February: Drifting

My eyes open on their own, greeted by beige popcorn ceiling—a familiar sight for the past month, and yet. Yet, something is wrong. Curiosity fills in the gaps left by drowsiness, sending tingles through my fingertips. It’s quiet—too quiet; a deafening silence; a loneliness that permeates every breath and bone. I peel back the curtains and rays of understanding refract through the glass window.

I’m Alice falling down the rabbit hole, I think. An illusion of perspective: everything outside is still but appears to be floating upward. But this is not some fantasy world. Perhaps I’m in the silent outer space, specks of light orbiting around me. An illusion of distance: not fireflies stuck in that big bluish-black thing, but balls of gas burning billions of miles away. But that’s not right—the gravity here is 9.8 m/s2. I must be in the ocean, submerged fathoms beneath the surface, watching air bubbles swim to the surface. The silence is an illusion of sound: not less of it but traveling faster and through a greater density. But no—I can breathe. I turn to familiar memories: the white specks swirling and carried upward by the wind must be cottonwood seeds. However, it’s not spring, nor am I in Seattle. I’m in Washington—the city, not the state.

And then it strikes me: It is snowing. The white flurries are simultaneously thick and light, not falling but drifting uncertainly, caught in a tug of war between gravity and air pressure.

When I try to capture the view on my phone camera, I frown at the result. Through the screen, the snow has shrunk both in size and wonder, camouflaging against the abalone sky. The ground is disappointingly charcoal gray. The snow disappears as soon as it touches concrete, as if it was never there.

I initially chose this scene because of its unusual visuals. Snow, especially when the flakes are large, usually falls downward. When I looked out the window and saw the flurries suspended in the air, with some even floating upward, the experience was otherworldly. I wanted to record the scene on my phone for this assignment and to show to my parents. But when I tried, the result could not do the real view justice. It was hard to see how large the snowflakes were and even more difficult to see that the snow was drifting instead of falling. Because the snow melted as soon as it touched the ground, it hardly even looked like it was snowing. Moreover, the video could not capture my emotions: a synthesis of awe, tranquility, and excitement. Knowing that the snow and my emotions were ephemeral—that they were unique to that moment, the failure of technology was even more frustrating. Despite all the advances in phone cameras, I do not think they will ever be able to imitate real experience. But what if I could store this memory using words instead? While thinking about how to write this paragraph, I realized that the actual visuals of the scene, though important, were less so than its intangible elements and ambience. Video recording technology was not the right tool because it is limited to the physical world. Yet, my first reaction was to turn to my phone. My dependence—our dependence—on technology and the inevitability of its limitations will lead to disappointment if we forget that the real world exists in language, human emotion, and the present.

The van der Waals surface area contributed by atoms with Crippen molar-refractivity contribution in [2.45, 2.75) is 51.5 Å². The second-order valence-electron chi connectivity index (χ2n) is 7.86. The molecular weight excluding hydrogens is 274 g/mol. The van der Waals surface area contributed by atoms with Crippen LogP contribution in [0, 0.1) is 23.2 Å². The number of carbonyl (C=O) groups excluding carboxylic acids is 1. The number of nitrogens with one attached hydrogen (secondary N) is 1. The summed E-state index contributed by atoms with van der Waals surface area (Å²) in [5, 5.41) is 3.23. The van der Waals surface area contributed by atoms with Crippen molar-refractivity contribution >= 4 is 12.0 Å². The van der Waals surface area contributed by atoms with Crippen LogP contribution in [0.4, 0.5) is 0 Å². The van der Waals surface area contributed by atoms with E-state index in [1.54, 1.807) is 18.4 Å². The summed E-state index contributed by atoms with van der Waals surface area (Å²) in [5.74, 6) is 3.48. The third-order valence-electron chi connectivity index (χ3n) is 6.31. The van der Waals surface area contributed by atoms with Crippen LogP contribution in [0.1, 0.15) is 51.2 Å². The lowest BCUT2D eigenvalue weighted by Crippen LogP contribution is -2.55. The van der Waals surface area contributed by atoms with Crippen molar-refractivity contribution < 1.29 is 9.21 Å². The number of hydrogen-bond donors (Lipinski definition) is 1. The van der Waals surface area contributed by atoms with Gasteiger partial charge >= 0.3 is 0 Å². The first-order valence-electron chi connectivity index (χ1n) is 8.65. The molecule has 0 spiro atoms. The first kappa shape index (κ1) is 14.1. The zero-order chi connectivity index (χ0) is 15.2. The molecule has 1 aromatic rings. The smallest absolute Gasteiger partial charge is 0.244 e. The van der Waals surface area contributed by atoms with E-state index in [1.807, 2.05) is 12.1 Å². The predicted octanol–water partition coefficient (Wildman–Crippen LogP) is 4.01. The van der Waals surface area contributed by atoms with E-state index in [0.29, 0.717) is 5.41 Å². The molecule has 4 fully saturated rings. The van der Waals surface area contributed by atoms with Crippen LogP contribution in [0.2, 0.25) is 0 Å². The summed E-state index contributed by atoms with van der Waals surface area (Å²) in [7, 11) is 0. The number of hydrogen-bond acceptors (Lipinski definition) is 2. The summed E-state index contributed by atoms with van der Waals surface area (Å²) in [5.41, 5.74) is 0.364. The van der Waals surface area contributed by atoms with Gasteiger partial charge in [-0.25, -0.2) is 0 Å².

A Scene of Writing,” an assignment for my Experimental Essays course this Spring 2021 semester. The assignment called for two paragraphs: one that describes the scene to show the significance of what is happening, and another to reflect on and explain the significance of the scene.

Attempt to capture the drifting snow on my phone camera

Monthly favorites:
  • Article: “Chronicles of a Bubble Tea Addict” by Jiayang Fan — a personal essay on how the transformation of boba in the U.S. parallels the transformation of the multifaceted Asian-American experience.

Part of being Asian-American—a subtle trait, if you want to call it that—is the fear of being judged for losing one’s Asian-ness while failing to earn acceptance as a real American. Assimilation, in other words, is an impossible process of pouring oneself into another while holding onto a sense of self. It is tricky to judge from the outside a transformation that largely takes place within.

  • Book: Eleanor Oliphant is Completely Fine by Gail Honeyman — a charming, hilarious, and emotional novel with one of my favorite main characters of all time.
  • TV Show: Flower of Evil — a thriller Korean drama with some of the best acting I’ve ever seen.
Recent Life Updates
  • I’ve developed a grocery shopping addiction. The week red seedless grapes were on sale at Whole Foods, I went four times
  • I got the first dose of the Pfizer vaccine! It was super quick and didn’t hurt at first, but 12 hours later, I was groaning every time I put pressure on my arm.
  • I’ve been working on establishing a new flow for this semester. My courses are much harder, and I entered the semester with the same relaxed mindset from the fall. After receiving a disappointing grade on my first assignment in Chinese and crying several times, I decided that I needed to get myself together. Thankfully, the crying episodes have decreased significantly in these last few weeks.
  • Since I don’t have my graphite drawing supplies, I’ve been dipping my toes back in digital art! It’s surprisingly time consuming

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